T17 2019/05/25 09:14:8.158324 GMT+0530
Home / Health / Diseases & disorders / Vector borne diseases / Treatment and use of Insecticide-treated Mosquito Nets
  • State: Open for Edit

Treatment and use of Insecticide-treated Mosquito Nets

This topic provides information about Treatment and use of Insecticide-treated Mosquito Nets.

Why use insecticide-treated mosquito nets?

  • Malaria and certain other diseases are transmitted by the bite of mosquitoes. Pregnant women, babies and young children are at the greatest risk of dying of malaria.
  • Ordinary untreated mosquito nets provide limited physical barrier between mosquito and man and protection as they may still bite through the net or get inside the net following improper use.
  • Mosquito nets treated with insecticides provide better and effective protection by keeping away mosquitoes as well as killing them. An insecticide-treated mosquito net also kills or keeps away other nuisance insects – cockroaches, bedbugs, houseflies, fleas, etc.

How to treat the net

10 easy steps for mass treatment

  • Mass treatment is done at fixed/designated sites.
  • Insecticide treatment is recommended for synthetic nets (nylon, polyester), as treatment of cotton nets is not cost-effective and effect of insecticide is not long lasting.
  • Step 1: Collect the necessary equipment
    • The necessary equipment consists of: mosquito nets, insecticide, basin, measuring container, rubber gloves, soap.
    • Make sure the net is washed/cleaned before treatment.
    • Preferably, nets should be treated outdoors in the shade. If treatment is to be carried out indoors, a room with open windows should be used.
    • Use basin, gloves that are not used for any other purpose.
  • Step 2: Put on protective gloves before treating nets
  • Step 3: Measure the correct amount of water. The amount of water needed depends on the net material. Regardless of the size and shape of net, the amount of water required for:
    • One synthetic net (nylon, polyester) – ½ litre (if the net is very large, more water may be needed).
    • If measuring container comes with insecticide, use it to measure water. Otherwise, use any measuring container, that is not used for food, drinks, medicines.
  • Step 4: Measure the correct amount of insecticide
    • The amount of insecticide or “dose” needed to treat a net depends on type of insecticide used. Follow instructions on the container, sachet, packet. Generally, 10-15 ml of insecticide is required to treat one net.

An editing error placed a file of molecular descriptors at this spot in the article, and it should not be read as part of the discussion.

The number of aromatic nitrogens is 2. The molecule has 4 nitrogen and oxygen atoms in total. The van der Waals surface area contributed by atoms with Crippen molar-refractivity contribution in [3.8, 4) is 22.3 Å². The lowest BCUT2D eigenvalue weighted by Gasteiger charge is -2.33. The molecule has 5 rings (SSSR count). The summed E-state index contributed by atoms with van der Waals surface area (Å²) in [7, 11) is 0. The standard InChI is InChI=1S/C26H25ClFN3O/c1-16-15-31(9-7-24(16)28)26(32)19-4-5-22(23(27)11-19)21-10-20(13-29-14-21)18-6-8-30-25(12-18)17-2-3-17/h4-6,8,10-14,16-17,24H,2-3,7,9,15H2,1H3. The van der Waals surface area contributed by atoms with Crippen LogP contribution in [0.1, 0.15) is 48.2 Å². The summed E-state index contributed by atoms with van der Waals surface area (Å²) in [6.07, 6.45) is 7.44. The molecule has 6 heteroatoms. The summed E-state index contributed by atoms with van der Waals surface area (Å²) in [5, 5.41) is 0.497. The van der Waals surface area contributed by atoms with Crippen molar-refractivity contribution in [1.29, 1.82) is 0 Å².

• [BIS Number of Liquid Synthetic Pyrethroid used for treatment of Bed Nets - i) Deltamethrin – IS14411: 1996; ii) Cyfluthrin – IS14156: 1994].
    • Store leftover insecticide in its original container, in the dark and away from children.
  • Step 5: Mix the water and insecticide thoroughly by gloved hands in basin
  • Step 6: Treatment of nets
    • Always treat one net at a time.
    • Put the net in the basin containing water and insecticide.
    • Soak the net long enough to ensure that all parts of the nets are impregnated.
    • Take out the nets and allow excess liquid to drip back.
    • Do not wring the treated net.
  • Step 7: Drying the nets
    • Let the net dry flat in the shade on plastic sheets.
    • Later, the net can be hung up to finish drying in the shade.
  • Step 8: Disposal of leftover mixture of water and insecticide and insecticide containers
    • Following treatment of all available nets, leftover mixture of water and insecticide, if any, may be used to treat curtains.
    • Otherwise, dispose the liquid in the toilet or a hole away from habitation, animal shelters, drinking water sources, ponds, rivers, streams.
    • Destroy empty insecticide containers, sachets, packets and/or bury in a hole away from habitation, animal shelters, drinking water sources, ponds, rivers, streams.
  • Step 9: Washing and cleaning of hands, equipments
    • Wash equipments (basin, measuring container) with lots of water while wearing protective gloves.
    • Wash gloves (if non-disposable ones are used)] with soap and lots of water, or dispose with insecticide containers.
    • Wash hands with soap and lots of water.
  • Step 10: Washing and re-treatment of nets
    • Washing removes insecticide from the net. So, wash the nets as seldom as possible and gently with soap and cold water and dry flat on plastic sheet in shade.
    • Do not wash/rinse treated net in or near drinking water sources, ponds, lakes, rivers, streams. Dispose of water for washing/rinsing in the toilet or in a hole away from habitation, animal shelters, drinking water sources, ponds, rivers, streams
    • Nets must be re-treated again after it has been washed three times. Or, at least once a year even if it is not washed, preferably just before the rainy season. Nets may be treated twice a year in areas that have a lot of mosquitoes all year long.
  • Points to Remember:
    • Use the insecticide-treated net every night, all year round, even if mosquitoes are not seen/heard. • Preferably, everyone should sleep under a treated mosquito net. Or, at least pregnant women and children under five years must sleep under treated net.
    • Insecticides used for mosquito nets are not harmful to people, if used correctly. Direct skin contact with the insecticide on a still wet net may cause a tingling sensation on the skin. This is not harmful, even for small children.
    • After treatment, the net may smell of insecticide. This will go away in a few days and is not harmful to people who sleep under the net.

Source : National Vector Borne Disease Control Programme

Post Your Suggestion

(If you have any comments / suggestions on the above content, please post them here)

Enter the word
Back to top